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This article was originally published in Companies Digest and can be accessed here

The effects of FinTech on the banking sector

FinTechs pride themselves on disruption: it’s become a trade mark, part of their DNA. This fits with their shared aim of improving, enabling and automating the delivery and use of traditional financial services – predominantly those offered by banks. Their widely stated mission is to challenge traditional banks by providing faster, cheaper and better services and products. The emergence of big FinTech players in financial services is relatively recent: the vast majority of them did not even exist a decade ago. In that time, innovation in the sector has been abundant, including new mobile payment systems such as Apple Pay and Google Wallet.

Meanwhile a range of online challenger banks, such as Starling, Monzo and Revolut, has continued to make headlines with an estimated 200+ FinTech companies having reached the $1bn valuation threshold, thereby confirming their status as unicorns. There has been significant investor interest too: for example, banking app Revolut recently raised another $800m in funding from big investors, taking its current valuation to $33bn (£24bn).

So what does this mean for the traditional banking sector and how have they responded to the challenge? Apart from continuing to scale back on their bricks and mortar networks and rebalance their online business models, the answer may lie in a range of technological trends which banks have embraced, allowing them to reinvent their customer offering in a digital world.

First among these is a combination of cloud technologies and big data. From a user perspective, cloud technologies are straightforward, providing access to data without any need to install special applications on their device. This allows banks to offer a wide range of products and services to their customers anywhere in the world by centralising services on the network. In turn, big data, provides these customers with personally targeted offerings based on sophisticated analysis of heterogeneous and fast-moving digital information. There are myriad sources of big data, including the internet, corporate document archives, readings taken from sensors and devices. And so on.

The second area of technological advance being deployed by banks is API (Application Programming Interface, i.e. application programming interface, application programming interface), which is integrated into their systems of interaction with customers. In summary, an API is a collection of classes, procedures, functions, structures and constants that are provided by an application, service, or operating system for use in external software products. According to IBM, the use of APIs represents more than just technical conduits for sharing data. Well-designed APIs provide organisations, such as banks, with a critical link to data and services that enable rapid innovation, opening up markets for new goods and services, and serving as the basis for future partnerships.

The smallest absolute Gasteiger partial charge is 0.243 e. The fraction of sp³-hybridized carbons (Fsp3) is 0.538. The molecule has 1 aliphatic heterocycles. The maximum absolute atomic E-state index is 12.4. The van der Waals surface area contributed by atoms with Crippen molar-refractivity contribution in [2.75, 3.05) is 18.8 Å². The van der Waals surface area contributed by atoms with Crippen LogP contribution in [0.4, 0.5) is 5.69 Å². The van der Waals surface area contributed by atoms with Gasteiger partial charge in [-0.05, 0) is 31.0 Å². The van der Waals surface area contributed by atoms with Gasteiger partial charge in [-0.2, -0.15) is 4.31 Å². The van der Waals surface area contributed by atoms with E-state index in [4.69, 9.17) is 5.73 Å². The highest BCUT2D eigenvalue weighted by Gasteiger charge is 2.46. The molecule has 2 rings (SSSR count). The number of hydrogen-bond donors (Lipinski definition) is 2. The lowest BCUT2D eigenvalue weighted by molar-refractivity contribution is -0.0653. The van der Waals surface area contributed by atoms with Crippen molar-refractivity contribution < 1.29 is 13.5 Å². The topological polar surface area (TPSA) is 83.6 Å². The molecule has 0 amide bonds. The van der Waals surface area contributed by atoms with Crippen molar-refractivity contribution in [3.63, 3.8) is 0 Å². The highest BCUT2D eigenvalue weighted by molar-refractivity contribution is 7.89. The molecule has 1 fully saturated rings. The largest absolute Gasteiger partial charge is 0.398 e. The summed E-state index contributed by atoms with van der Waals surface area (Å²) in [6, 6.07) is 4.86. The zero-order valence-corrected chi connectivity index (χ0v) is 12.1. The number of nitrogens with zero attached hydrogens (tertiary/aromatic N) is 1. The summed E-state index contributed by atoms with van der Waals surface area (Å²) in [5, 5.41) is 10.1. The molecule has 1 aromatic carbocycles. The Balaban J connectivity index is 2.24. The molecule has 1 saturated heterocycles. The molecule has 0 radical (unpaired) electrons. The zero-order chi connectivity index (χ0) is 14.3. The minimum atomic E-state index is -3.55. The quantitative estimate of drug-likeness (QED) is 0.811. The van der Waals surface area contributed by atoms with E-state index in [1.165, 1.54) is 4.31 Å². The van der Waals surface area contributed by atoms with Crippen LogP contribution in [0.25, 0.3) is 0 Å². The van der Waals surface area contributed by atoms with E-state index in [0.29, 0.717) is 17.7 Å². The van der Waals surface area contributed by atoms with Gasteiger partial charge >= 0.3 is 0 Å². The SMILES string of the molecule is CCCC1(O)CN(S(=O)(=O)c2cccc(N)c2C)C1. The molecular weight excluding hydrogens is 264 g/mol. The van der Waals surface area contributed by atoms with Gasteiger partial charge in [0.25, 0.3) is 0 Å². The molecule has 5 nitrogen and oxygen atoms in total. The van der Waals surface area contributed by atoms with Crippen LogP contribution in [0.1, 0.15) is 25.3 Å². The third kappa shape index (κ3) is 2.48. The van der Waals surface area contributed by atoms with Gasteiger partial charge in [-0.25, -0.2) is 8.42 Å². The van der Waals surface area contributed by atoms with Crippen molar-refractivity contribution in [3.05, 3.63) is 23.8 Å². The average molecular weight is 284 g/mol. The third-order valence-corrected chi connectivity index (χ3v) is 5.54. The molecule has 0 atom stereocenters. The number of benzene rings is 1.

The final key element of technological innovation used by banks involves social media and mobile communications with special applications. The increased integration of banks’ businesses with social networks allows them to obtain information about customer preferences – Facebook being perhaps the most obvious example. Again, banks use this information in order to propose new financial products targeted to the specific needs of individual customers, thereby establishing relationships of trust with them, and accelerating the implementation of, for example, blockchain technologies.

How far these innovations will ultimately neutralise the threat of challenger banks as they erode the traditional bank-customer relationships is hard to determine. More certain is that the FinTech is here to stay. New technologies will continue to change how, where and when people use FinTech alternative banking and financial services. Unlike historical episodes of heightened competition in the banking sector, alternative providers are now emerging too frequently and evolving too fast for them to be dismissed or ignored. In part, this is due to GenZ’s insatiable appetite for more integrated services, delivered – without fuss – in an instant.

The Fintech revolution differs from past episodes of disruptive competition in speed, scale and scope. The global pace of innovation is unprecedented. Ignoring borders, and notwithstanding the regulatory barriers, new Fintech offerings are introduced and spread with ease around the world at an unprecedented rate. This fundamentally changes not only traditional banking business models, but also the underlying principles of financial services. Just as customer loyalty becomes ever more fickle, the levels of customer demand and expectation increase: the two are inextricably linked.

If the future of FinTech is driven as much by customer demand as by technology, then banks will have to become both more adept and more nimble in identifying and mitigating the risks it poses for them. Inevitably, that means that further change and innovation will be needed. This may not be what some banks want to contemplate, but it is arguably imperative for their long-term survival – at least in their present form.